An Irkut spokeswoman denied interest in Embraer. The Brazilian plane maker declined to comment.

Both COMAC and Irkut are developing aircraft to compete directly with Airbus and Boeing in the busy 150-seat market. China’s plans are considered the most advanced.

A deal with Embraer would add engineering resources and global support but also clash with smaller and commercially less successful regional jets developed by both countries.

A Russian industry source said Irkut’s ultimate parent Rostec is focusing on its existing MS-21, designed to compete with Airbus and Boeing, and Superjet regional aircraft.

Story continues below advertisement

Although it has invested heavily in parts and maintenance, India is the least visible suitor in commercial aerospace with no active project other than a 14-seater jet dubbed SARAS.

But India has a potential requirement for developing an 80-90-seat regional jet – a category occupied by Embraer – for Prime Minister Narendra Modi’s signature UDAN project to expand air services to small towns.

Embraer is also seen as a one-off chance to rebalance India’s aerospace ambitions against strategic rival China.

R.K. Tyagi, ex-chairman of state-run Hindustan Aeronautics, said he had written to the government urging it to move fast.

“Any country with ambitions will look at this. I feel this is a good opportunity. Valuation is down and if we get control of a modern, proven aircraft program, it is a big jump.”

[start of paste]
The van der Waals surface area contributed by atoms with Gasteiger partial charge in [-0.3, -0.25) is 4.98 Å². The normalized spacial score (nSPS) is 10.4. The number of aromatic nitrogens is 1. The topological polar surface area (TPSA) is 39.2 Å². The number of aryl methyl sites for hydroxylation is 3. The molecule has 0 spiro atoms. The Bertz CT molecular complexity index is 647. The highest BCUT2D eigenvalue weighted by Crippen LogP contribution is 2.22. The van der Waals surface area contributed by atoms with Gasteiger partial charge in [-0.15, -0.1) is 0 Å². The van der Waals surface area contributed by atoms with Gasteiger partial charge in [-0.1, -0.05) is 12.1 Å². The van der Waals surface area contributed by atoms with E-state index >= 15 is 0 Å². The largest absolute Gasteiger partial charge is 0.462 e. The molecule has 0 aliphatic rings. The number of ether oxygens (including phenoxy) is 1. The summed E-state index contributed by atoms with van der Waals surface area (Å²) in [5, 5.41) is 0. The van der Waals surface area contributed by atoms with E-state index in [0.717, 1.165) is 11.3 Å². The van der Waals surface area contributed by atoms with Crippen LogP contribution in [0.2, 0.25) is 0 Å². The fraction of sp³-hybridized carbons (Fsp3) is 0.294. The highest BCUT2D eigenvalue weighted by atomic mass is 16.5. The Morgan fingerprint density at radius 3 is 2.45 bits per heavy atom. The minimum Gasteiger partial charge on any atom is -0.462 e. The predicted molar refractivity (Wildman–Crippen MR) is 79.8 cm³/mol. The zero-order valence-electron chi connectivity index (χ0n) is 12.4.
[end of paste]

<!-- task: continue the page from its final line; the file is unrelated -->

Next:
Modi administration officials and a government think tank are preparing a strategy paper on Embraer but no formal approach has yet been made, an official aware of the plans said.

Story continues below advertisement

“The situation at Embraer is fairly bad, share value is drastically eroded; there would be many countries showing interest in this including us,” the official said.

Although Embraer says it can rebound, aircraft buyers have said it lacks deep enough pockets to counter Airbus’s powerful commercial backing for the Canadian-designed A220.

VALUATION

Embraer’s jetliner boss said on May 1 the company had not initiated talks with anyone, but that he could not “legislate for the inbound calls that could come.”

Embraer has said it will consider its next moves carefully. A major headache for the company is a valuation down 64 per cent this year, underperforming the crisis-hit aviation sector.

Embraer may be reluctant to yield to bargain-hunters, but with aviation in shock globally from the pandemic, its options remain limited even though it is the only available full-scale manufacturer, Teal Group analyst Richard Aboulafia said.

“Embraer is a fantastic commercial prime (contractor) but very few people are trying to buy a commercial prime,” he said.

Story continues below advertisement

Privatized in the 1990s, Embraer remains close to Brazil’s government, which can veto strategic decisions.

Any negotiation with China, Russia or India would require a slow and methodical process to put everyone at ease, said Oliver Stuenkel, a professor at the Getulio Vargas Foundation and expert on the BRICS group that since 2010 includes South Africa.

Tensions with China have risen since Brazil’s right-wing President Jair Bolsonaro took over last year, while Brazil has deepened ties with India in various sectors.